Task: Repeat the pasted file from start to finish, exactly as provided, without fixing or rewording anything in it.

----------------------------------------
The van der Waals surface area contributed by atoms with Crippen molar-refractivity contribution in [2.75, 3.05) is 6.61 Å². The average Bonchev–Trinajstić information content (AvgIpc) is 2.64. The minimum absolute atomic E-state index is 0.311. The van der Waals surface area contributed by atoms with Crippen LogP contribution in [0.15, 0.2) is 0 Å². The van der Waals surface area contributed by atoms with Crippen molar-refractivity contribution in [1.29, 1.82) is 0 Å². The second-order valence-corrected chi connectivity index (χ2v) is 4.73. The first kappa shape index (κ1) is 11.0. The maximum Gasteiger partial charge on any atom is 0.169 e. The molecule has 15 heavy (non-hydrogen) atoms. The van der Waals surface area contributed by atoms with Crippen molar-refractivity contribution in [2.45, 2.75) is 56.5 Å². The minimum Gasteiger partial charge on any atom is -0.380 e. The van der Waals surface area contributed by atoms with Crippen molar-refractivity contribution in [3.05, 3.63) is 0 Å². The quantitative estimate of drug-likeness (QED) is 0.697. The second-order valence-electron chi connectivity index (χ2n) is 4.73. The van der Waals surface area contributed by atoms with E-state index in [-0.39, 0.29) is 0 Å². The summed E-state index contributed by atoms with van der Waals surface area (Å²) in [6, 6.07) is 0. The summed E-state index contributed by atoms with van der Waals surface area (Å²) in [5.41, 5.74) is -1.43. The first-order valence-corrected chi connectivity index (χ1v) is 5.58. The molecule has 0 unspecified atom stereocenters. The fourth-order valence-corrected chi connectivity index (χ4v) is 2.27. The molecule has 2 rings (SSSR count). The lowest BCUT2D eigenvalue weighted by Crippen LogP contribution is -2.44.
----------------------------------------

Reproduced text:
The van der Waals surface area contributed by atoms with Crippen molar-refractivity contribution in [2.75, 3.05) is 6.61 Å². The average Bonchev–Trinajstić information content (AvgIpc) is 2.64. The minimum absolute atomic E-state index is 0.311. The van der Waals surface area contributed by atoms with Crippen LogP contribution in [0.15, 0.2) is 0 Å². The van der Waals surface area contributed by atoms with Crippen molar-refractivity contribution in [1.29, 1.82) is 0 Å². The second-order valence-corrected chi connectivity index (χ2v) is 4.73. The first kappa shape index (κ1) is 11.0. The maximum Gasteiger partial charge on any atom is 0.169 e. The molecule has 15 heavy (non-hydrogen) atoms. The van der Waals surface area contributed by atoms with Crippen molar-refractivity contribution in [2.45, 2.75) is 56.5 Å². The minimum Gasteiger partial charge on any atom is -0.380 e. The van der Waals surface area contributed by atoms with Crippen molar-refractivity contribution in [3.05, 3.63) is 0 Å². The quantitative estimate of drug-likeness (QED) is 0.697. The second-order valence-electron chi connectivity index (χ2n) is 4.73. The van der Waals surface area contributed by atoms with E-state index in [-0.39, 0.29) is 0 Å². The summed E-state index contributed by atoms with van der Waals surface area (Å²) in [6, 6.07) is 0. The summed E-state index contributed by atoms with van der Waals surface area (Å²) in [5.41, 5.74) is -1.43. The first-order valence-corrected chi connectivity index (χ1v) is 5.58. The molecule has 0 unspecified atom stereocenters. The fourth-order valence-corrected chi connectivity index (χ4v) is 2.27. The molecule has 2 rings (SSSR count). The lowest BCUT2D eigenvalue weighted by Crippen LogP contribution is -2.44.